Article

Germline-like predecessors of broadly neutralizing antibodies lack measurable binding to HIV-1 envelope glycoproteins: Implications for evasion of immune responses and design of vaccine immunogens

Protein Interactions Group, CCRNP, NCI-Frederick, NIH, Frederick, MD 21702, USA.
Biochemical and Biophysical Research Communications (Impact Factor: 2.28). 09/2009; 390(3):404-9. DOI: 10.1016/j.bbrc.2009.09.029
Source: PubMed

ABSTRACT Several human monoclonal antibodies (hmAbs) including b12, 2G12, and 2F5 exhibit relatively potent and broad HIV-1-neutralizing activity. However, their elicitation in vivo by vaccine immunogens based on the HIV-1 envelope glycoprotein (Env) has not been successful. We have hypothesized that HIV-1 has evolved a strategy to reduce or eliminate the immunogenicity of the highly conserved epitopes of such antibodies by using "holes" (absence or very weak binding to these epitopes of germline antibodies that is not sufficient to initiate and/or maintain an efficient immune response) in the human germline B cell receptor (BCR) repertoire. To begin to test this hypothesis we have designed germline-like antibodies corresponding most closely to b12, 2G12, and 2F5 as well as to X5, m44, and m46 which are cross-reactive but with relatively modest neutralizing activity as natively occurring antibodies due to size and/or other effects. The germline-like X5, m44, and m46 bound with relatively high affinity to all tested Envs. In contrast, germline-like b12, 2G12, and 2F5 lacked measurable binding to Envs in an ELISA assay although the corresponding mature antibodies did. These results provide initial evidence that Env structures containing conserved vulnerable epitopes may not initiate humoral responses by binding to germline antibodies. Even if such responses are initiated by very weak binding undetectable in our assay it is likely that they will be outcompeted by responses to structures containing the epitopes of X5, m44, m46, and other antibodies that bind germline BCRs with much higher affinity/avidity. This hypothesis, if further supported by data, could contribute to our understanding of how HIV-1 evades immune responses and offer new concepts for design of effective vaccine immunogens.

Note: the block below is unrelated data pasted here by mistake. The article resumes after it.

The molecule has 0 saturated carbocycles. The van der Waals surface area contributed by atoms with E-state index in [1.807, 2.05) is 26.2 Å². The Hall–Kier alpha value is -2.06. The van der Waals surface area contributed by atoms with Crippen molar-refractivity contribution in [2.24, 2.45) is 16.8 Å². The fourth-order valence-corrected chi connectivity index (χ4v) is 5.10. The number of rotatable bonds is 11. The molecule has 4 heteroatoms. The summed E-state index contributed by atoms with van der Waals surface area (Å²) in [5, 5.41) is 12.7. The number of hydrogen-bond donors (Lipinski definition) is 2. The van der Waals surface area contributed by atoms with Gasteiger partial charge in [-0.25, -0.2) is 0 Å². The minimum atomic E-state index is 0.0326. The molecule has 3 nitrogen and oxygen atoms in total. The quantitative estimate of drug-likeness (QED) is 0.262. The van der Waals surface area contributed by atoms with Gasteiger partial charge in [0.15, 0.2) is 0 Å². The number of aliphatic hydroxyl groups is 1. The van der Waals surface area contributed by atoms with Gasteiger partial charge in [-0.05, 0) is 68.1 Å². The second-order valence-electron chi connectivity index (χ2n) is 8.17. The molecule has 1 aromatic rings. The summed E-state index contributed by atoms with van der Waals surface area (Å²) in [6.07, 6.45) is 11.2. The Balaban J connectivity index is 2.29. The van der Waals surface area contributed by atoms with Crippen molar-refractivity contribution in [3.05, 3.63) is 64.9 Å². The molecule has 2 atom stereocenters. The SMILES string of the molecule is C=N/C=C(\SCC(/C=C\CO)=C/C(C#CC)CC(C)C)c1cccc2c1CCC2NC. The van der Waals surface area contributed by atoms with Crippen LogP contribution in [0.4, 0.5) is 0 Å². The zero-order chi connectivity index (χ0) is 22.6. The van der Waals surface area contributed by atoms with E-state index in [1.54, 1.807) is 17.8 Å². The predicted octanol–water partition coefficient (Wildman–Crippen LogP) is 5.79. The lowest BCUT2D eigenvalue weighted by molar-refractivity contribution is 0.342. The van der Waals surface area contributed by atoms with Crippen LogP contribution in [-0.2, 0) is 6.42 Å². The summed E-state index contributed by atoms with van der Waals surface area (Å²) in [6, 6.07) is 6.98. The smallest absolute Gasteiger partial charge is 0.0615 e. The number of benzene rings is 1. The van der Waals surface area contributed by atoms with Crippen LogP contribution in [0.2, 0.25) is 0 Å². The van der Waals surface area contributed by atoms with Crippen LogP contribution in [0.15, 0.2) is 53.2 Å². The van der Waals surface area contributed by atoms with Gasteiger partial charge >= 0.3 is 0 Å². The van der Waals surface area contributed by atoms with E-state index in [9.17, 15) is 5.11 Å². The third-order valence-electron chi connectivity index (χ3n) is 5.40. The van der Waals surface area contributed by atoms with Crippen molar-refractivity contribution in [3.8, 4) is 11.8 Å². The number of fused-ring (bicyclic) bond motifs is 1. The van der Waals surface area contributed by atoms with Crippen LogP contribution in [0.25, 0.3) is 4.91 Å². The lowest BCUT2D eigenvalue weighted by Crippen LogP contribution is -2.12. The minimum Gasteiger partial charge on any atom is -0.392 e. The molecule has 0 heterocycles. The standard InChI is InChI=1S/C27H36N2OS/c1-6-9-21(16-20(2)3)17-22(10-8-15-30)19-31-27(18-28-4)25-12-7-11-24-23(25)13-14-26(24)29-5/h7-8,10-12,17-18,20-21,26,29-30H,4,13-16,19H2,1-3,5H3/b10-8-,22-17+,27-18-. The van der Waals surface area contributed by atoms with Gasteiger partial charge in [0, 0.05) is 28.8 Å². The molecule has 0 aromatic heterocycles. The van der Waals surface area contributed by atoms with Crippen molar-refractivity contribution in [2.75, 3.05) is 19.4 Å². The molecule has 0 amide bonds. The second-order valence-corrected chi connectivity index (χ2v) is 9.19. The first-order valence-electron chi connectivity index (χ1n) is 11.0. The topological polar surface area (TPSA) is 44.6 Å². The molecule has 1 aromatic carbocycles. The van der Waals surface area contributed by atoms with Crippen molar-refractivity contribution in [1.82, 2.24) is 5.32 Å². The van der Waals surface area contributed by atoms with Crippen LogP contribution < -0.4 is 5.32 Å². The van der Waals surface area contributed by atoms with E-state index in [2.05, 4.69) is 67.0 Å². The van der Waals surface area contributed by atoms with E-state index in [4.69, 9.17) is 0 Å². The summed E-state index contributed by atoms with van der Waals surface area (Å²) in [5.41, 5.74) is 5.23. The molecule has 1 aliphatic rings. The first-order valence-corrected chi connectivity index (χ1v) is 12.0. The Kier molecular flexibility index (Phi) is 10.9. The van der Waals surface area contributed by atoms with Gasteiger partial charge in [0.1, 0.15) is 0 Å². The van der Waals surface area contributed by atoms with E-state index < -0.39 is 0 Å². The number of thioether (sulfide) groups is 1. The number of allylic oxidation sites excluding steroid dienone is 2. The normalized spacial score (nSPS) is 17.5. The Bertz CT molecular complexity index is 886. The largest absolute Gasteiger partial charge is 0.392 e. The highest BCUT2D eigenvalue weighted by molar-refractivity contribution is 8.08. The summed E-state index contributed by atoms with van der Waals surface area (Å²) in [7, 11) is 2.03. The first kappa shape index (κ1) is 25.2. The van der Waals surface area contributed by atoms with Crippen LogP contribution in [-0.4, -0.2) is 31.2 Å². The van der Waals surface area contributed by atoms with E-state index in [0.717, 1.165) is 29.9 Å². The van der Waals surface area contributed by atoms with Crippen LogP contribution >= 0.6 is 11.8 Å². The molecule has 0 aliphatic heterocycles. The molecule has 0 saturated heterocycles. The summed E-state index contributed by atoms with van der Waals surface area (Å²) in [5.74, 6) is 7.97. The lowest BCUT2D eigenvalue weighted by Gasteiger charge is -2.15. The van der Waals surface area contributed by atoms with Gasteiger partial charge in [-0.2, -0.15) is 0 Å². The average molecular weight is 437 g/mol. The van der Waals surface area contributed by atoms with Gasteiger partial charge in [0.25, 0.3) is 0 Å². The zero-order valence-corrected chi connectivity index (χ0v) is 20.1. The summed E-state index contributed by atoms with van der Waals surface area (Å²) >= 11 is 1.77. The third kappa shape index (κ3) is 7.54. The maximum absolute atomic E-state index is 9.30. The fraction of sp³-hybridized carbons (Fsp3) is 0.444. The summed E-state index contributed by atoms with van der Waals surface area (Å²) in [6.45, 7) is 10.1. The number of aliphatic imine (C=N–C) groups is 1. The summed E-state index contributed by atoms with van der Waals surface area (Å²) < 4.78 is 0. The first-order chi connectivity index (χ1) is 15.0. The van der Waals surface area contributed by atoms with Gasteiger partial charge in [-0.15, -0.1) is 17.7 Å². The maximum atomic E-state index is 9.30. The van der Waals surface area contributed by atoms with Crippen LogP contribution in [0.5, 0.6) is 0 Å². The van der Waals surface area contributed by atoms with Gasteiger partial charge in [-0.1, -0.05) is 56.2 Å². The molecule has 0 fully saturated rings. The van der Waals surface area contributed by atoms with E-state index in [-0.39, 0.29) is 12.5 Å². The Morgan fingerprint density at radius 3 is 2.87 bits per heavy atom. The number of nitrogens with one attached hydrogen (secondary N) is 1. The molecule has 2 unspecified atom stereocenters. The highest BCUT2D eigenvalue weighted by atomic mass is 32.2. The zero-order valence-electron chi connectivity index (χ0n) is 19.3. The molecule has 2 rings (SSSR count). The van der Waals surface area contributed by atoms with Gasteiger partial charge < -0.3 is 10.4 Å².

Download full-text

Full-text

Available from: Ponraj Prabakaran, Jul 02, 2015
0 Followers
 · 
126 Views
  • Source
    [Show abstract] [Hide abstract]
    ABSTRACT: Broadly neutralizing antibodies (bnAbs) against HIV are believed to be a critical component of the protective responses elicited by an effective HIV vaccine. Neutralizing antibodies against the evolutionarily conserved CD4-binding site (CD4-BS) on the HIV envelope glycoprotein (Env) are capable of inhibiting infection of diverse HIV strains, and have been isolated from HIV-infected individuals. Despite the presence of anti-CD4-BS broadly neutralizing antibody (bnAb) epitopes on recombinant Env, Env immunization has so far failed to elicit such antibodies. Here, we show that Env immunogens fail to engage the germline-reverted forms of known bnAbs that target the CD4-BS. However, we found that the elimination of a conserved glycosylation site located in Loop D and two glycosylation sites located in variable region 5 of Env allows Env-binding to, and activation of, B cells expressing the germline-reverted BCRs of two potent broadly neutralizing antibodies, VRC01 and NIH45-46. Our results offer a possible explanation as to why Env immunogens have been ineffective in stimulating the production of such bNAbs. Importantly, they provide key information as to how such immunogens can be engineered to initiate the process of antibody-affinity maturation against one of the most conserved Env regions.